(As prepared for delivery)
We have a very full agenda today. I want to begin with news about our continuing efforts to address sexual misconduct on campus.
As announced earlier today, we are creating a Coordinated Community Response Team that will provide input and advice on our future policies, procedures, and prevention efforts that relate to sexual and gender-based misconduct.
We see this as another important step toward our vision of becoming a national leader in protecting our community from inappropriate behavior and sexual misconduct.
I want to reinforce that we will own our mistakes, learn from them, and share those lessons with all of higher education. We know that many eyes are on Michigan, and I want our university to be at the forefront of making college campuses safer, welcoming, and responsive.
University presidents have the job of looking ahead, often by decades, as we position our institutions for society’s needs. I regularly say Michigan focuses on the future, and our teaching, research, and health care demonstrate that every day.
Yet our momentum and accomplishments will matter little if we do not care for our planet.
We must dramatically reduce our carbon footprint. There is no alternative: We must and will become carbon neutral.
Ten months ago, the University committed to achieving carbon neutrality across our three campuses. It is at the heart of all we do, in the lab, on campus, and in partnership with communities near and far.
It informs how we build and power our buildings, light our campuses, deploy our buses, pursue research, and make investments to fund such work. Equally important is how we give our students, staff, and faculty the knowledge and tools to bring sustainable and just practices into the world.
I’m pleased to share several significant announcements that build on our commitment, and Geoff Chatas will expand upon them in a moment.
We will soon be purchasing 100 percent of our electricity from renewable energy sources. We are planning geothermal exchange systems for our buildings, purchasing electric buses, and fitting more than 70 buildings across all three campuses with LED lighting.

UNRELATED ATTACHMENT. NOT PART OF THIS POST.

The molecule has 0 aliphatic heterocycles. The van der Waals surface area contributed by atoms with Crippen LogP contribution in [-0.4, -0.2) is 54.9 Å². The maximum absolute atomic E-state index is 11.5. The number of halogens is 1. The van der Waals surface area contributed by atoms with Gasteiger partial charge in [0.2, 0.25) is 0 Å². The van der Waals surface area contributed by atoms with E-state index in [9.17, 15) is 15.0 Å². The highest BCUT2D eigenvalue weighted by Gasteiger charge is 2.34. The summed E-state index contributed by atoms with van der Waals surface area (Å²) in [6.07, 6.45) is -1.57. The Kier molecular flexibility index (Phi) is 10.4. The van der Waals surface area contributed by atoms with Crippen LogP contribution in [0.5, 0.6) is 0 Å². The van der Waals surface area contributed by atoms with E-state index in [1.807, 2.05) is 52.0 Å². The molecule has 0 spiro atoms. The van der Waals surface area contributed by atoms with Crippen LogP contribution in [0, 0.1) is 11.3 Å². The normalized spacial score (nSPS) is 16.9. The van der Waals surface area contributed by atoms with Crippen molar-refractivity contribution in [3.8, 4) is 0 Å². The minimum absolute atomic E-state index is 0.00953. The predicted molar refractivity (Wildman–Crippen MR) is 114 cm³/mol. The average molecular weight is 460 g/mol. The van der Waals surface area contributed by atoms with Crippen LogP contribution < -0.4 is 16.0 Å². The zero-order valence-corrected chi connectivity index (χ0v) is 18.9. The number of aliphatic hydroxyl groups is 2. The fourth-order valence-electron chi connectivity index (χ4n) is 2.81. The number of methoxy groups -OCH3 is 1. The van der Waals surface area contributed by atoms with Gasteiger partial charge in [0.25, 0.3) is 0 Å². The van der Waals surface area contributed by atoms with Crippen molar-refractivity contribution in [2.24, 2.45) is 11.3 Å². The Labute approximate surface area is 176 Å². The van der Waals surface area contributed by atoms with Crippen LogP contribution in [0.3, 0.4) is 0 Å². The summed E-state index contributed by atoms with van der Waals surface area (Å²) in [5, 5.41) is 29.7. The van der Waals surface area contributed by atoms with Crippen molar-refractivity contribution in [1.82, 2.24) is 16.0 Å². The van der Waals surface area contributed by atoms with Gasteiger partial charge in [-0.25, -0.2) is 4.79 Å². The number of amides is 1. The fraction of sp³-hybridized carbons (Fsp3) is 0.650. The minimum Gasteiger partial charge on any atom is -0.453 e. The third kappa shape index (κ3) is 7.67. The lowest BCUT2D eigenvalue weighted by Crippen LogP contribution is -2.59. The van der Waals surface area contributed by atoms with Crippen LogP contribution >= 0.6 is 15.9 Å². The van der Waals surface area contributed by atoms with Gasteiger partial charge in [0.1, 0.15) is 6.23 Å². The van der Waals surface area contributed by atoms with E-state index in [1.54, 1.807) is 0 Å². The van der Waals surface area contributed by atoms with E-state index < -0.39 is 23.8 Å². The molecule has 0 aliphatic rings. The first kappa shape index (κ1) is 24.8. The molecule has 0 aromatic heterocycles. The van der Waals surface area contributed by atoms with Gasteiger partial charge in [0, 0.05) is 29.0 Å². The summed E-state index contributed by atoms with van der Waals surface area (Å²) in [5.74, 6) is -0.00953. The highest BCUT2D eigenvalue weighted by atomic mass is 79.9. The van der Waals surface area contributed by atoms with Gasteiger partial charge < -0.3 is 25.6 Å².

More than being exciting, these climate action efforts are critically important to our collective future.
Many, many people across campus are working to take decisive actions toward meeting our commitments and goals.
I’d like to recognize two of these leaders: Drew Horning and Lydia Whitbeck. Drew served as administrative director of the President’s Commission on Carbon Neutrality and is special advisor to the president for our carbon neutrality strategy. Lydia is the project manager for this comprehensive strategy.
The Commission on Carbon Neutrality report serves as our roadmap, and I know Drew and Lydia are driving forces behind this work. Because of their commitment, and the actions of so many others on all of our campuses, I am confident that the University of Michigan will continue to take meaningful steps toward climate action.
Today marks a critical moment of transition for our community. With your approval, Dr. Laurie McCauley will become provost and executive vice president for academic affairs beginning in mid-May.
As you know, Dr. McCauley is dean of the School of Dentistry, a proven academic leader, and a respected administrator.
Her expertise and experience will provide critical leadership and stability as a new president comes on board. She is with us today, and I want to thank her for her willingness to assume this vital role.
Dr. McCauley’s appointment also means we are preparing to say goodbye to Provost Susan Collins. Today is her final Board of Regents’ meeting, and it is bittersweet for all of us.
She is concluding her very distinguished tenure at Michigan to become president and CEO of the Federal Reserve Bank of Boston.
Susan, thank you for your leadership, integrity, and wise counsel, both as dean of the Ford School of Public Policy and as provost. Personally, you have been a tremendous source of support in my return as president, and I am very grateful.